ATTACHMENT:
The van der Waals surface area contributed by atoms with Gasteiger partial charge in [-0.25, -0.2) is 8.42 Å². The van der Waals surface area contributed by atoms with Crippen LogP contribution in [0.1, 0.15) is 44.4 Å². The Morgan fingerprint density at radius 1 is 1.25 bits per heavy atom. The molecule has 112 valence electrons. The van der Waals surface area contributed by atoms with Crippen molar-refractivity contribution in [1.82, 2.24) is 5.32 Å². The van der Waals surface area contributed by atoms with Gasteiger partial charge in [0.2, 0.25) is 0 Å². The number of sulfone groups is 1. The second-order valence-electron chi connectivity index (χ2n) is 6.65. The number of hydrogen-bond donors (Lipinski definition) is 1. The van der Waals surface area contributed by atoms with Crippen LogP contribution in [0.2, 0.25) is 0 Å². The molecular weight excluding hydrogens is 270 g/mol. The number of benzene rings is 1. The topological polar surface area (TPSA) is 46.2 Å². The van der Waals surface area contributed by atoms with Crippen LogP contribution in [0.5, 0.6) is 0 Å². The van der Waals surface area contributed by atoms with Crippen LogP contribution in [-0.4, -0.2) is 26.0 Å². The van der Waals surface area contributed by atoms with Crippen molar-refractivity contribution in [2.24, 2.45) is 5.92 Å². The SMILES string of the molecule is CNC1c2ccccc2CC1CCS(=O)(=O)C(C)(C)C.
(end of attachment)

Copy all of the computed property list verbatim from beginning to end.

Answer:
The van der Waals surface area contributed by atoms with Gasteiger partial charge in [-0.25, -0.2) is 8.42 Å². The van der Waals surface area contributed by atoms with Crippen LogP contribution in [0.1, 0.15) is 44.4 Å². The Morgan fingerprint density at radius 1 is 1.25 bits per heavy atom. The molecule has 112 valence electrons. The van der Waals surface area contributed by atoms with Crippen molar-refractivity contribution in [1.82, 2.24) is 5.32 Å². The van der Waals surface area contributed by atoms with Gasteiger partial charge in [0.2, 0.25) is 0 Å². The number of sulfone groups is 1. The second-order valence-electron chi connectivity index (χ2n) is 6.65. The number of hydrogen-bond donors (Lipinski definition) is 1. The van der Waals surface area contributed by atoms with Crippen LogP contribution in [0.2, 0.25) is 0 Å². The molecular weight excluding hydrogens is 270 g/mol. The number of benzene rings is 1. The topological polar surface area (TPSA) is 46.2 Å². The van der Waals surface area contributed by atoms with Crippen LogP contribution in [0.5, 0.6) is 0 Å². The van der Waals surface area contributed by atoms with Crippen LogP contribution in [-0.4, -0.2) is 26.0 Å². The van der Waals surface area contributed by atoms with Crippen molar-refractivity contribution in [2.24, 2.45) is 5.92 Å². The SMILES string of the molecule is CNC1c2ccccc2CC1CCS(=O)(=O)C(C)(C)C.